• Ethics professors were statistically marginally less likely to report staying in regular contact with their mothers (Splintered Mind post, August 31, 2010).
  • Ethics professors did not appear to be any more honest, overall, in their questionnaire responses, to the extent that we were able to determine patterns of inaccurate or suspicious responding (Splintered Mind post, June 4, 2010).
Nor is it the case, for the normative questions we tested, that ethicists tend to have more permissive moral views.  If anything (as with organ donation), they tend to express more demanding moral views.

All this evidence, considered together, creates, I think, a substantial explanatory challenge for the approximately one-third of non-ethicist philosophers and approximately one-half of professional ethicists who -- in another of Josh's and my surveys -- expressed the view that on average ethicists behave a little morally better than do others from socially comparable groups.

We do have preliminary evidence, however, that environmental ethicists litter less.  Hopefully we can present that evidence soon.  (First, we have to be sure that we are done with data collection.)


G. Randolph Mayes said...

I have occasionally entertained the ugly thought that some ethics professors are attracted to the study of ethics because it allows them to become expert at justifying prima facie bad behavior. If that were actually true, then the explanation of some of this data might be that most ethics professors do behave somewhat better than non ethics professors but it does not show because a larger minority of ethics professors than non ethics professors behaves badly.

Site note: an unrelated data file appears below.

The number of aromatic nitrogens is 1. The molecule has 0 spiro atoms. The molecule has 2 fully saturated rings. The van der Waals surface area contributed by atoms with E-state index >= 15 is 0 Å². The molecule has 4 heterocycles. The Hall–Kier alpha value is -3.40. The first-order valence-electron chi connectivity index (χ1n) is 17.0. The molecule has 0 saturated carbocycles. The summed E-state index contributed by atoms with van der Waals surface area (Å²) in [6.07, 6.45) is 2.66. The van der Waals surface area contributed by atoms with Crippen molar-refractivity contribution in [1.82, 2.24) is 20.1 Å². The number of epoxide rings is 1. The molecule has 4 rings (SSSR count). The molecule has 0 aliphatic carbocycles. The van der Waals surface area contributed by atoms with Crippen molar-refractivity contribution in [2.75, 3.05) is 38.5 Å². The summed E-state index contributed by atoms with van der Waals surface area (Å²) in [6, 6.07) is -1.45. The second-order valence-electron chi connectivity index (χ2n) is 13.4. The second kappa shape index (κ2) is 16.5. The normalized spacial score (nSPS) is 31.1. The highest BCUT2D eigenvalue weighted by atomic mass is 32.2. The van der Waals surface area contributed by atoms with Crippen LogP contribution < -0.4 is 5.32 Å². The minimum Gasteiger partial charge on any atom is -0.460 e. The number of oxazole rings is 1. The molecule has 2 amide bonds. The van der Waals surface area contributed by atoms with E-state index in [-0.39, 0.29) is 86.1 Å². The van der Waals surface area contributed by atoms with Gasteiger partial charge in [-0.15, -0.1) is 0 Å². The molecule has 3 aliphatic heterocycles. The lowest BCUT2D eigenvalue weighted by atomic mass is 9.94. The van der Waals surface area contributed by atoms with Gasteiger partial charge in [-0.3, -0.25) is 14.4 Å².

dioscuri said...

One question - what percentage of tenured American ethics professors have now been polled on some kind of 'talk the talk, walk the walk' question? I think xPhi is dealing with a dangerously small sample here, which could easily kibosh the methodology.
- Henry

dioscuri said...

...which makes me think that this line of approach will have one definite consequence, namely improving the ethical behaviour of ethics professors (because they know they're going to get asked about it sooner or later), or else harm it (because they start lying in answer to these surveys).

Eric Schwitzgebel said...

Randolf: Yes, that's definitely a possibility!

Dioscuri: I see your concern about the sample size -- or, really, the sample-independence of different studies. However, I don't think it's a problem yet. As far as I know, no one else is polling ethicists about whether they "walk the walk". (If I'm missing something, though, *please* let me know!)

And, yes, it is possible that this sort of scrutiny will affect ethicists' behavior. (My guess that the effect would be modest at best, though.)

L. A. Paul said...

So... the moral is that ethicists just like to tell other people what they should do?

Eric Schwitzgebel said...

Well, maybe, Laurie! When my son was about seven and I was discussing my research with him, he said something like this: "The kids who talk a lot about being fair and being nice and sharing are the ones who want you to be fair and nice and share with THEM." I'm inclined to think there's something in that observation -- but I also think it's a bit too cynical to regard that as the whole story. Most ethicists, I suspect, are sincerely interested in abiding by the moral norms they espouse, and not just in foisting them upon others.